13. My kids are definitely confused. My husband is a Sri Lankan Tamil, and I am a white Spaniard. They are yet to meet anybody else with that particular heritage. My oldest looks Indian, while my youngest has a more ethnically ambiguous look. There are large groups of kids in their schools of both Indian and Mexican heritage, and although those groups share similarities with our cultural make up, there are also a lot of differences. Their families tend to socialize with each other outside school too so that kind of leaves my kids on the outside.
  14. My dh grew up with three languages. At home, his mom talked to him in Tamil, the family’s mother tongue, a minority language in his home country. His dad used English, the ex colonial language. They lived in an area where Sinhalese, the majority language, was predominant. At school, he had subjects in all three languages. At the age of 17 he left his home country, and has lived in majority English speaking countries since. His entire university education and professional career have been carried out exclusively in English, but he can still speak his other two languages. He has obviously lost some vocabulary and fluency because he hardly uses them. He can still read both although with some difficulties, both have different scripts. And writing in either of them has not been tested for many years.
  15. He does. They are just plain old cheap earbuds. That’s why I was thinking good quality noise canceling earbuds would be helpful.
  16. I am glad the OP’s issue seems to be resolving. I would love to pick your brain. In our case, my husband is hearing sensitive, working from home, and our younger daughter needs to practice her instruments, especially piano. Because our older daughter is also working from home, next to the piano due to Ethernet cable issues, and taking and making calls for work, our younger daughter only has a short time frame to play, but then my husband asks her to stop if he is in a conference call even though he is upstairs and behind closed doors. We also have neighbor teens who workout in their garage and their bass bothers him a lot too. We did talk with them and tuned it down a bit but the bass is still somewhat annoying. In the ear would be preferable rather than the heavy headphone type. Earbuds would work for my husband best probably. Modest budget but needs to be effective. Thank you so much! 😊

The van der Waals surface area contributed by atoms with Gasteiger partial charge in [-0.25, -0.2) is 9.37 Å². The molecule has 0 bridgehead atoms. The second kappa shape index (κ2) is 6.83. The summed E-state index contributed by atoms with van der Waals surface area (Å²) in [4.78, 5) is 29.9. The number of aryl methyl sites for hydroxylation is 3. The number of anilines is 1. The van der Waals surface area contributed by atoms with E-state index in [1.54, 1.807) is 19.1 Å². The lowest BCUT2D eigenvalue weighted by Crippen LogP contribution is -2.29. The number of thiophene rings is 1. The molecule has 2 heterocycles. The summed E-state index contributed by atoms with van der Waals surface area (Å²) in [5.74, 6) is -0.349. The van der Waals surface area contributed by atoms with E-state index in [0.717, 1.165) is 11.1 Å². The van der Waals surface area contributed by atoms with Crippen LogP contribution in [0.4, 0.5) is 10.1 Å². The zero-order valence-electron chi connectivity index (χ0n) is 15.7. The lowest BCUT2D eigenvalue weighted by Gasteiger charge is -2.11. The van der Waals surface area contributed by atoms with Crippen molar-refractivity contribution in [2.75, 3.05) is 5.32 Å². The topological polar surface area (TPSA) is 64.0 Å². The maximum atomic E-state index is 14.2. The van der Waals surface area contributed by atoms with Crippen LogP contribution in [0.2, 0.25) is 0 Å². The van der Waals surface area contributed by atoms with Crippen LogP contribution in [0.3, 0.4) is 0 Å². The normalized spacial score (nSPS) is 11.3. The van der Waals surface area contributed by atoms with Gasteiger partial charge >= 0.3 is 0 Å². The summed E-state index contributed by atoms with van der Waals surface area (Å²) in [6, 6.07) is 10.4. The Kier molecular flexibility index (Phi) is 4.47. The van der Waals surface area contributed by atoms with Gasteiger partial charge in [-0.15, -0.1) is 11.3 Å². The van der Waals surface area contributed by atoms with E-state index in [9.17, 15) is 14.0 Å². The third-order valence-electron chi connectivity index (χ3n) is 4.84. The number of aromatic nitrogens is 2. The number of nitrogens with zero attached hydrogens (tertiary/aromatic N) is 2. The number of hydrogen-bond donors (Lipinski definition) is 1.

17. My public school kid so far has not changed her AP plans for next year. She is planning to take two, and she took two this year as well. As far as I am aware, she knows of no cheating. I think her friends were too scared by the fact that their teachers will read their exams to try anything. I hope that if there is a need for remote exams next year, that the exams go back to the normal format.
  18. I had an online conversation where several people were claiming voter fraud because some US born who had acquired Canadian citizenship had received ballots. They claimed you lost US citizenship when you acquired a second one, therefore they could not vote. Even when I cited the relevant State Department quotes, they still didn’t want to believe that you actually couldn’t just lose your citizenship and that you actually had to formally renounce it.
  19. I am not going into the essence of that statement, but students can still submit SATs and have them considered in their admissions for the classes of 21 and 22, who are the ones who realistically may have been preparing already.
  20. Oh, my! Are we talking the Poway Unified Westview? If so, my daughter attends the other “lesser” PQ high school and has several Westview friends. The academics are the same in both schools, but Westview has a lot more hard core academic tiger families and kids are more pressured to take a higher number of APs in any given year while also engaging in time consuming extracurricular activities and leadership positions. At the end of the day though, there is no real difference in what colleges kids end up. Kids with equivalent academic rigor etc end up being accepted to the same colleges regardless of the high school attended.
  21. If a student has a good SAT score it can only benefit to submit. They have gone test optional, not blind, for the nest two years.
  22. Online classes, groups, summer anything? She cannot take part in competitions in the fall. Best if affordable.
  23. Thank you so much for your reassurance!
  24. Can environmental allergies cause only one eye to swell? My dd has complained in the last couple of weeks that one eye is itching occasionally, which I have put down to a possible ragweed allergy. Last night she slept over at a friend’s. Her friend lives in a more rural part of town and apparently they slept with the window open. She woke up with a swollen eye and took an oral antihistamine in the morning, which helped quite a bit. She has also washed her eye, and put antihistamine drops in it, but the eye is still red and a bit swollen. Could it be something else? Tomorrow she has water polo practice and I don’t know what we should do!
  25. Bittersweet. It’s beautiful that those students could help and make a real difference in the teacher’s life. At the same time, having witnessed my sister’s demise to ALS, I can’t stop thinking that it might not be that helpful for very long.